Ireland finds itself in a rather enviable position. Turns out new supply isn't problematic; in fact, it's what it desperately needs to meet growing demand.
Hospitality Ireland is reporting that an additional 5,000 hotel rooms will need to be created in the next three to five years to cater for demand as occupancy rates hit their highest since the boom.
A survey carried out by accounting firm Crowe Horwath found that occupancy rates in Ireland rose by nearly two percent to 67.8 percent in 2014, with Dublin rising 0.9 percent to 77.2 percent.
Occupancy rates in Dublin are now higher than in 2006 and are "virtually full" during peak times.
Despite the high occupancy levels, room rates are still down considerably since 2007. An average rooms now costs €97.25 in Dublin, down from €116.59 in 2007, a 17 percent drop. Profitability per room, however, is almost in-line with pre-recession levels.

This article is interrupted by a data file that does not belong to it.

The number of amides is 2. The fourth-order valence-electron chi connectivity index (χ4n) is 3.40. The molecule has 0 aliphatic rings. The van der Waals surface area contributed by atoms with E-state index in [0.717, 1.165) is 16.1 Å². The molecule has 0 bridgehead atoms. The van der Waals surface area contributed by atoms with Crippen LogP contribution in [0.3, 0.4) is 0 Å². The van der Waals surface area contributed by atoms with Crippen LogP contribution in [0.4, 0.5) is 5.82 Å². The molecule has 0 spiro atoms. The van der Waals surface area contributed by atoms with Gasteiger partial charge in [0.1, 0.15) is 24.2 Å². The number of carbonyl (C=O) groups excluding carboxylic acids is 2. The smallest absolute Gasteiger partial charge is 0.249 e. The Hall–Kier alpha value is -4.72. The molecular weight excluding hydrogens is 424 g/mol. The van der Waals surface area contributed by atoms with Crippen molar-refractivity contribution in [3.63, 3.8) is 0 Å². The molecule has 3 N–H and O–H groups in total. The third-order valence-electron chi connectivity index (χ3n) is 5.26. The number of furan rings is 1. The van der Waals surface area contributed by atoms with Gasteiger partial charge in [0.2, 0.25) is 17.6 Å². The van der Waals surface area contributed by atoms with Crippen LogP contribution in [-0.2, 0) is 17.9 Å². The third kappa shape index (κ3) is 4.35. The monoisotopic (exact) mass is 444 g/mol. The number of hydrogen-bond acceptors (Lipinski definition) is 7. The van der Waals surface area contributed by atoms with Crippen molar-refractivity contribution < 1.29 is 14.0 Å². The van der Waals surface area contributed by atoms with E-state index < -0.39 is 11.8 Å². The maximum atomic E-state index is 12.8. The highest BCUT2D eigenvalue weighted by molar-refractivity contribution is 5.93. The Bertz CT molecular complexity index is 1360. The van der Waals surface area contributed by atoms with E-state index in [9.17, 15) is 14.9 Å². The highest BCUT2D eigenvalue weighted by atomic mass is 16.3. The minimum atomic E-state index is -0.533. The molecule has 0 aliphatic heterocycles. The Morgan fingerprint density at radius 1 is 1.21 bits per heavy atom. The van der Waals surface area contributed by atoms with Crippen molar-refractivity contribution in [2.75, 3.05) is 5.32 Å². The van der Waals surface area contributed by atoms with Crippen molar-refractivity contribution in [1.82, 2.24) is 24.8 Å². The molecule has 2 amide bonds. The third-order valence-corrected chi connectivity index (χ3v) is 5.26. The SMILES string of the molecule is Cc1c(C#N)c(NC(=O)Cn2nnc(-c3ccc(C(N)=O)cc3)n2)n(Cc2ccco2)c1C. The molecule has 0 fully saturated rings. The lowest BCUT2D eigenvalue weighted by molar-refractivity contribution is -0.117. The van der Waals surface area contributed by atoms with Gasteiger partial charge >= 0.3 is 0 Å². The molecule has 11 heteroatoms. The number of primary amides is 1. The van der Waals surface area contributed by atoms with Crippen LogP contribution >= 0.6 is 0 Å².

Speaking to the Irish Independent, Aiden Murphy, a partner at Crowe Horwath, said that 5,000 new rooms must be constructed or room prices will continue to rise. Some 4,800 rooms were added in Dublin between 2006 and 2014.
But those 5,000 rooms may not come easy. Last month, Delata Hotel Group, Ireland's largest hotel operator, said the trend of cheap hotel deals could be coming to an end in the country. Increased development throughout Ireland, particularly in the Northern Irish city of Belfast, could be a sign of things to come, with prices and interest on the rise.
Brian Lavery, managing director of CBRE NI, told the Irish Times that a "period of investment" is coming to the city's hospitality sector. "After seven to eight years of inactivity, the correct drivers are in place for this sector. Increasing tourism, successful public events, affordable land prices, high levels of occupancy in hotels and general consumer confidence means we will see a raft of hotel development and also the trading of existing hotels over the next couple of years,” Lavery said.
Not unlike the U.S., Ireland faced similar financial calamity post-2007, and is still fighting its way back out of it. During that time, many Irish hotels went into foreclosure. Back in 2012, it was estimated that at least one in six Irish hotel rooms was under bank control, with 56 percent of these controlled by NAMA.